Govind Persad’s article, Allocating Medicine Fairly in an Unfair Pandemic (forthcoming in the University of Illinois Law Review) is a welcome addition to these conversations. Persad’s article focuses on issues of racial justice in resource allocation, and applies a much-needed legal lens to the practicalities of distribution systems that are often addressed from a more theoretical perspective. Many commentators in the fields of medicine, medical ethics, and public health have proposed that racial disparities be taken into account in the criteria for resource distribution, but not all have the legal background to understand whether and how such criteria could actually be implemented. Persad’s work offers valuable suggestions for how allocation priorities that minimize the disproportionate effects of COVID-19 on racial minorities might be implemented without being struck down on constitutional grounds. Continue reading "Using Public Health Law to Minimize the Racially Disparate Impact of COVID-19"
Lucas A. Gerber, et al.
, Understanding the effects of an interdisciplinary approach to parental representation in child welfare
, 116 Child. & Youth Serv. Rev.
105163 (2020), available at SSRN
Two empirical studies demonstrating the impact of vigorous family defense legal work on child protection cases bookended the 2010s. In 2012, Mark Courtney and Jennifer Hook found that cases in which a specialized interdisciplinary law office (ILO) represented parents had faster reunifications, guardianships, and adoptions than similar cases with different parental representation, though it did not explore how those results were obtained. In 2019, Lucas Gerber, Yuk Pang, Timothy Ross, Martin Guggenheim, Peter Pecora, and Joel Miller found that, compared to solo and small office practitioners, ILOs in New York City hastened reunification and guardianships for their clients, leading to 118 fewer days in foster care per child on average, without any negative child safety outcomes.
The New York City study also led to a 2020 qualitative study offering insight into what made these specialized ILOs so impactful and helping define what makes for high-quality parent representation (known as “family defense”). The answer: traditional lawyering, done aggressively and in collaboration with an interdisciplinary team. Continue reading "A Ringing Endorsement of Lawyers, and the Most Important Development in Child Protection Law"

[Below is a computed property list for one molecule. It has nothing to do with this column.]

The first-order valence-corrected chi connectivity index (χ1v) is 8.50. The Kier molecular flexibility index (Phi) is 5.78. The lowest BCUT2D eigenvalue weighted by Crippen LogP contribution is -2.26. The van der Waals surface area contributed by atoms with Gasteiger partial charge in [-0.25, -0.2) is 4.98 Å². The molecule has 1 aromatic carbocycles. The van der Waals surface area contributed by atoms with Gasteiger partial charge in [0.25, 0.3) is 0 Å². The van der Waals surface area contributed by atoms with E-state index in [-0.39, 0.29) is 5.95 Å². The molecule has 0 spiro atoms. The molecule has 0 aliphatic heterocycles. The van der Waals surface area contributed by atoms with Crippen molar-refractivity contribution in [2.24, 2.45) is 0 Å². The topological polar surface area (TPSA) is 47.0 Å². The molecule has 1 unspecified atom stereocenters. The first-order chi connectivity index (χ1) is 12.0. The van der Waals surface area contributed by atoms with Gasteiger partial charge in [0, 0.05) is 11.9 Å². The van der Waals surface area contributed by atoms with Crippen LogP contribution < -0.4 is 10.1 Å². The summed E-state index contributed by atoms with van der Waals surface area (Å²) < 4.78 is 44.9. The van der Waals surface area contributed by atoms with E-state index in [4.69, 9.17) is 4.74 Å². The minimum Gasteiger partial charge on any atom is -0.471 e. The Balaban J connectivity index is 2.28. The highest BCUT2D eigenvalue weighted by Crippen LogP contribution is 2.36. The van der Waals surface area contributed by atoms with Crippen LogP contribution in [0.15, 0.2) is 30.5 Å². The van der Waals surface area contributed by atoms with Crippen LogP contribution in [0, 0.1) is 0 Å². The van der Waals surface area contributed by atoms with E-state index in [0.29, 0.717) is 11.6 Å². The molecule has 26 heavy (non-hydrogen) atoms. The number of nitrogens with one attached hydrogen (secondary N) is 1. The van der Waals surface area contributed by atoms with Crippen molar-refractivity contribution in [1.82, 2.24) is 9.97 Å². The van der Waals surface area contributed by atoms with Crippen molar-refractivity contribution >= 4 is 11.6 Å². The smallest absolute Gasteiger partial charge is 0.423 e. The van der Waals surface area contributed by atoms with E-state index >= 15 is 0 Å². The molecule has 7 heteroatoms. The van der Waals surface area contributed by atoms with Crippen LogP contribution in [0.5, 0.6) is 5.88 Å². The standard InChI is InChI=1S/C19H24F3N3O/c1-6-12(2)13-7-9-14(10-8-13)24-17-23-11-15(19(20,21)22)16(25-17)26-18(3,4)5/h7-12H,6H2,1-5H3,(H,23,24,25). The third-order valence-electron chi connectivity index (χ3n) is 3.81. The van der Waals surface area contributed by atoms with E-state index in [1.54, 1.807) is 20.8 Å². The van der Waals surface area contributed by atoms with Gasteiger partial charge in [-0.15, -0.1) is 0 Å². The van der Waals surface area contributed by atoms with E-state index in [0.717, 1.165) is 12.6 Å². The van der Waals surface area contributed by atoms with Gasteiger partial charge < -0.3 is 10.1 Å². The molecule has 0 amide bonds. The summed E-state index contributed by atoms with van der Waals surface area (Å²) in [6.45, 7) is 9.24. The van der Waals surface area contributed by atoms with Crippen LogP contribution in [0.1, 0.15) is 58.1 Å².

Recasting the Vote: How Women of Color Transformed the Suffrage Movement is an essential read for anyone interested in women’s history, the history of voting rights in the United States, Indigenous history, or the history of other under-represented groups. Cathleen D. Cahill brings to light the little-known contributions of Native, African-American, Asian, and Latina women to the struggle for voting rights in America. Cahill combed multitudinous sources to paint robust portraits of these women, including Native activists Laura Cornelius Kellogg, Marie Louise Bottineau Baldwin, and Zitkala-Ša, African-American voting rights advocate Carrie Williams Clifford, Chinese-born activist Mabel Lee, and Latina activist Nina Otero-Warren, among others.
The book rightfully complicates the notion of women’s suffrage, revealing that a singular focus on women’s suffrage both obscures the larger struggles that these women were engaged in to secure the voting rights of all members of their communities and elides the contributions of these women to the suffrage movement. As Cahill explains, “[t]he suffrage histories of women of color bridge 1920, so to see that year as an end point leads us to tell a story that inevitably ignores them and truncates our understanding.” (P. 205.) Another invaluable aspect of this book is that Cahill refuses to shy away from the complexities of the important history she is unveiling. Thus, as readers, we are forced to reckon with the fact Native and Latina activists, for instance, sometimes drew distinctions between themselves and African-Americans to demonstrate the worthiness of their own communities for voting rights. More broadly, we are faced with the shameful history of exclusion within the women’s suffrage movement. White suffrage parade organizers, for instance, tried to relegate Ida B. Wells (then going by Mrs. Wells-Barnett) to the portion of the 1913 Washington D.C. suffrage parade reserved for African-Americans, rather than allowing her to march with the Illinois delegation as planned. As a consequence, she had to jump into the parade after it had already started in order to march with her fellow Illinois citizens. (P. 104.) Continue reading "Uncovering the Little-Known History of Suffragists of Color"